The Dark Genius of Mitty Collier


Few voices that came in contact with an 8 track stereo recording machine in the 1960s lit fires that blazed as strong as the well deep vocal talents of one Mitty Collier.

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Far too bluesy and honest in delivery to really break through and have consistent success like her Chess records contemporaries (And I’m calling mighty fine Soul Singers like Etta James and Fontella Bass less bluesy in this case), her records have the dual blessing of being a direct link to raw Chicago blues and gospel, often put in Uptown soul surroundings that blessed many a Chess Record Recording.

Born June 21, 1941 (So Happy Birthday in a short 12 hours Reverend Collier) in Birmingham, she took the tradition route almost every female singer of the 1960s took to our ears, grew up in a gospel choir and at some point before hitting 21, was convinced to go secular. She won the weekly Talent show at the Regal Theatre in Chicago in 1959, which lead to a 6 week engagement as an open act for BB King and Etta James, where she was noticed by Chess record executives, and signed in 1961.

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She recorded brilliant combinations of straight up blues in String laced uptown settings from the starting with “Got To Get Away From It All” (She packs her pistol here) and continuing with “Miss Loneliness” which brings a rich depth to a typical lonely girl Girl Group Number. Success would finally appear as her answer song “I’m Your Part Time Love” propelled her into the R&B top 20 in 1963:

Today her B Side “My Babe” is considered the killer side

However her biggest, most classic hit was a reworking of the gospel standard “I Had a Talk With My God” as “I Had A Talk With My Man Last Night” in 1964. The beautiful ballad that makes bedside conversations with the one you love sound like the most spiritual thing you can do peaked at #3 R&B and #41 Pop in the fall of 1964.

It was followed by “No Faith, No Love” (R&B #29, Pop #91) and “Sharing You” (R&B# 10, Pop #97) in 1965 and 1966 respectively.

During this time, here blues uptown soul approach tended to be a hard sell in a crossover sense. The odd blend between her gut wrenching approach and the atypical presentation of Chess female soul singers (Think Motown with extra glossy strings or a little bit more syrup in the Rhythm section) seemed at cross purposes to the ears of consumers at the time (although it seems slightly brilliant now).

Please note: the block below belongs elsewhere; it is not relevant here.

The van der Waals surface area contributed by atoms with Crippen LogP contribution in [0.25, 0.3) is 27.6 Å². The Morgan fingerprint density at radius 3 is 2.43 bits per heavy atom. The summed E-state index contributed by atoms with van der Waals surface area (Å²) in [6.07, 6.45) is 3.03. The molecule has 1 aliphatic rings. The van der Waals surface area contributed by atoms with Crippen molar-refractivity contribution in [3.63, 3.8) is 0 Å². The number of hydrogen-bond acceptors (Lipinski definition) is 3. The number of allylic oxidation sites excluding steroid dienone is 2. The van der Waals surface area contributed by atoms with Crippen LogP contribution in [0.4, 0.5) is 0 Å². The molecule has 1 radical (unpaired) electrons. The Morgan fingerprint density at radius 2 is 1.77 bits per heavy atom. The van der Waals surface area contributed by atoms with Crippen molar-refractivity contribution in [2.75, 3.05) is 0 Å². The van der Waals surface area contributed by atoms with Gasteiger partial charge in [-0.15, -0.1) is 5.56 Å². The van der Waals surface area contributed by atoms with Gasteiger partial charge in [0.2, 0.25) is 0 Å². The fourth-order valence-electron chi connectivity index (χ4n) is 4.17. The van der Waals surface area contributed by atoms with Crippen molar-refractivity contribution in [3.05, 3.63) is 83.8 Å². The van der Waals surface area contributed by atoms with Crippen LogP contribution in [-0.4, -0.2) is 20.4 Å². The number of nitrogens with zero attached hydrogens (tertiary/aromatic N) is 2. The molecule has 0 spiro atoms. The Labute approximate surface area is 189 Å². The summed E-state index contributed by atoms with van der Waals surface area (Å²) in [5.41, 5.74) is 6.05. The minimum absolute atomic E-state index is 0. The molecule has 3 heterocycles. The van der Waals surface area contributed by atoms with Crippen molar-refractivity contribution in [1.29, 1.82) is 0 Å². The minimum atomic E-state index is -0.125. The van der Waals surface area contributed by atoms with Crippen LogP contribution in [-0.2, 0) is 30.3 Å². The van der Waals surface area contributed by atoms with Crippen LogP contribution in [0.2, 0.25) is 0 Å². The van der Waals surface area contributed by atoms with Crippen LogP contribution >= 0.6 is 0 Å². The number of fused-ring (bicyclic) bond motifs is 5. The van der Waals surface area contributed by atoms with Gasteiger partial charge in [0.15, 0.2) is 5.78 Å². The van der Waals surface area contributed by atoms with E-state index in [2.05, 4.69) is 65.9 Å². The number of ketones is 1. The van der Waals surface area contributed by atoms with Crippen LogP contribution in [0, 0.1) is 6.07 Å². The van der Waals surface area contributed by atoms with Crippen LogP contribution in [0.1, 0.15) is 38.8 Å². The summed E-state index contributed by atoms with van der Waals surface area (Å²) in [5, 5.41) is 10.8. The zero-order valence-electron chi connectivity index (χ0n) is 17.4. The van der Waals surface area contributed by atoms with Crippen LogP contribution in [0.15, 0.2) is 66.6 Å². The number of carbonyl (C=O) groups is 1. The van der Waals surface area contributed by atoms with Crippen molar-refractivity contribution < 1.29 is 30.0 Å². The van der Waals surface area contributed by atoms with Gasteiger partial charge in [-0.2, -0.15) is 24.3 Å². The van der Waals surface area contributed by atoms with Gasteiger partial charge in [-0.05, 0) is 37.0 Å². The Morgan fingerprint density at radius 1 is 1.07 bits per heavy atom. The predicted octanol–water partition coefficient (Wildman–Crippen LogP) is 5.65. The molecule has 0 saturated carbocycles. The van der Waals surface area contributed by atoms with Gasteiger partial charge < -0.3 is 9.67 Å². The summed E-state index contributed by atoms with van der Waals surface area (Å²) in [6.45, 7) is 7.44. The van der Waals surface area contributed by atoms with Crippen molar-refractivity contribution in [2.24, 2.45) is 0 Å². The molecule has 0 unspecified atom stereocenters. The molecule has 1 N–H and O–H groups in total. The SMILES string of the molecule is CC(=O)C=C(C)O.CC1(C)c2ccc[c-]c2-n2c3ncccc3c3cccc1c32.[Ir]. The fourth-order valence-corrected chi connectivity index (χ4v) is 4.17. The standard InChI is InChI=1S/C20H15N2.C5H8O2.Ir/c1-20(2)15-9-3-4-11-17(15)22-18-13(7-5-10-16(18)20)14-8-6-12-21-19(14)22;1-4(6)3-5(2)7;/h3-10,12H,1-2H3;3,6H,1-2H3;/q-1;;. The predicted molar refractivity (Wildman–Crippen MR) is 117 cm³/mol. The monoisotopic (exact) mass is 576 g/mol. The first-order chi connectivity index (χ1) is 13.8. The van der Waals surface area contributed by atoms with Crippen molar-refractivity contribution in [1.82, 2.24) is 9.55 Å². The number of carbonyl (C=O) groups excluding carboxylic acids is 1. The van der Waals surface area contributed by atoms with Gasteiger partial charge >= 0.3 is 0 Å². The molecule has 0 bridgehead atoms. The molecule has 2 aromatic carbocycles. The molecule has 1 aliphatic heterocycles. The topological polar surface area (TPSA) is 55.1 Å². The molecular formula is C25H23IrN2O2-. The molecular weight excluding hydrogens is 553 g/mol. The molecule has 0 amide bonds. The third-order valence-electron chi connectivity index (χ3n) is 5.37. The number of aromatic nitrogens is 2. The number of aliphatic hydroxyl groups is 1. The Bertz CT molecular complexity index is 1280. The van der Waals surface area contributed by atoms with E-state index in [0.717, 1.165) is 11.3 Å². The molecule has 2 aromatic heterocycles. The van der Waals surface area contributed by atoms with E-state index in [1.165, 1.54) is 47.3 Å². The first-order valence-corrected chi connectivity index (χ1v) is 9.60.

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Given that she was more of a straight up blues shouter in the Koko Taylor tradition, she might have benefitted from stripped down settings for success at the time however.

But my favorite Mitty Collier song will forever be “My Party”

No other song cuts the vein wide open on how devastating it was to see a significant other going off to fight a war that almost meant guaranteed death. The darkness of celebrating the gathering grief, and Mitty’s power just kill the song. Try not to be haunted by this song (whether live or the recorded single). No Surprises here, it wasn’t a hit in 1966.

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She closed out her Chess Career with a re-recording of her first single, and dropped out of singing in 1971 when she developed polyps on her vocal chords.

In the late 70s after years of medical procedures and rehabilitation she returned to the Gospel field, and became an ordained Minister in 1989, where she preaches and sings in a Chicago Church to this day, perhaps singing in Church this Sunday as I type this.

So, wherever you stand, let The Reverend preach to you. I’m sure your soul is the better for it.

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